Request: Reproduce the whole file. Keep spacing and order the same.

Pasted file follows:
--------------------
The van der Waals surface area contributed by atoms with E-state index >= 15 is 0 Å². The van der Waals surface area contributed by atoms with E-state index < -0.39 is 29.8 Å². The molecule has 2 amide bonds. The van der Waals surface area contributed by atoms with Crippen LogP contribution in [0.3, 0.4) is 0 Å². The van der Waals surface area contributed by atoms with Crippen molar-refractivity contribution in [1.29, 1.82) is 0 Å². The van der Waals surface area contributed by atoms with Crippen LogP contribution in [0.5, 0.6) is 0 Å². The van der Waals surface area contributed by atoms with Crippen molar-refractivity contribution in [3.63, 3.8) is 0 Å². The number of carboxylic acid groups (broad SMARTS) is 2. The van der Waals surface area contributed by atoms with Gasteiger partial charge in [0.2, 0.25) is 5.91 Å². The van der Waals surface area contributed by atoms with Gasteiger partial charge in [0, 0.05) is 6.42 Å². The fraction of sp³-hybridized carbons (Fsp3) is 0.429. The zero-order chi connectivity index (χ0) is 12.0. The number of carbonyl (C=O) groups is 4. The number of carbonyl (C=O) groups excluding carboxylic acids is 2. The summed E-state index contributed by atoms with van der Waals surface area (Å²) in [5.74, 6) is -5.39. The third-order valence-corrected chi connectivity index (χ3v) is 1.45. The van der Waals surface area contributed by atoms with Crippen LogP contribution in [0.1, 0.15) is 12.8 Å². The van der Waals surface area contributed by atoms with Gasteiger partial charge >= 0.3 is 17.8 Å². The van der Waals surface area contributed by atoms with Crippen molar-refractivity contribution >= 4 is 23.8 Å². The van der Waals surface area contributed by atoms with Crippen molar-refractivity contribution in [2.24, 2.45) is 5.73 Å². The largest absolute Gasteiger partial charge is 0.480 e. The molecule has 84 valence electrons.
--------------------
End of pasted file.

The van der Waals surface area contributed by atoms with E-state index >= 15 is 0 Å². The van der Waals surface area contributed by atoms with E-state index < -0.39 is 29.8 Å². The molecule has 2 amide bonds. The van der Waals surface area contributed by atoms with Crippen LogP contribution in [0.3, 0.4) is 0 Å². The van der Waals surface area contributed by atoms with Crippen molar-refractivity contribution in [1.29, 1.82) is 0 Å². The van der Waals surface area contributed by atoms with Crippen LogP contribution in [0.5, 0.6) is 0 Å². The van der Waals surface area contributed by atoms with Crippen molar-refractivity contribution in [3.63, 3.8) is 0 Å². The number of carboxylic acid groups (broad SMARTS) is 2. The van der Waals surface area contributed by atoms with Gasteiger partial charge in [0.2, 0.25) is 5.91 Å². The van der Waals surface area contributed by atoms with Gasteiger partial charge in [0, 0.05) is 6.42 Å². The fraction of sp³-hybridized carbons (Fsp3) is 0.429. The zero-order chi connectivity index (χ0) is 12.0. The number of carbonyl (C=O) groups is 4. The number of carbonyl (C=O) groups excluding carboxylic acids is 2. The summed E-state index contributed by atoms with van der Waals surface area (Å²) in [5.74, 6) is -5.39. The third-order valence-corrected chi connectivity index (χ3v) is 1.45. The van der Waals surface area contributed by atoms with Crippen LogP contribution in [0.1, 0.15) is 12.8 Å². The van der Waals surface area contributed by atoms with Gasteiger partial charge >= 0.3 is 17.8 Å². The van der Waals surface area contributed by atoms with Crippen molar-refractivity contribution >= 4 is 23.8 Å². The van der Waals surface area contributed by atoms with Crippen molar-refractivity contribution in [2.24, 2.45) is 5.73 Å². The largest absolute Gasteiger partial charge is 0.480 e. The molecule has 84 valence electrons.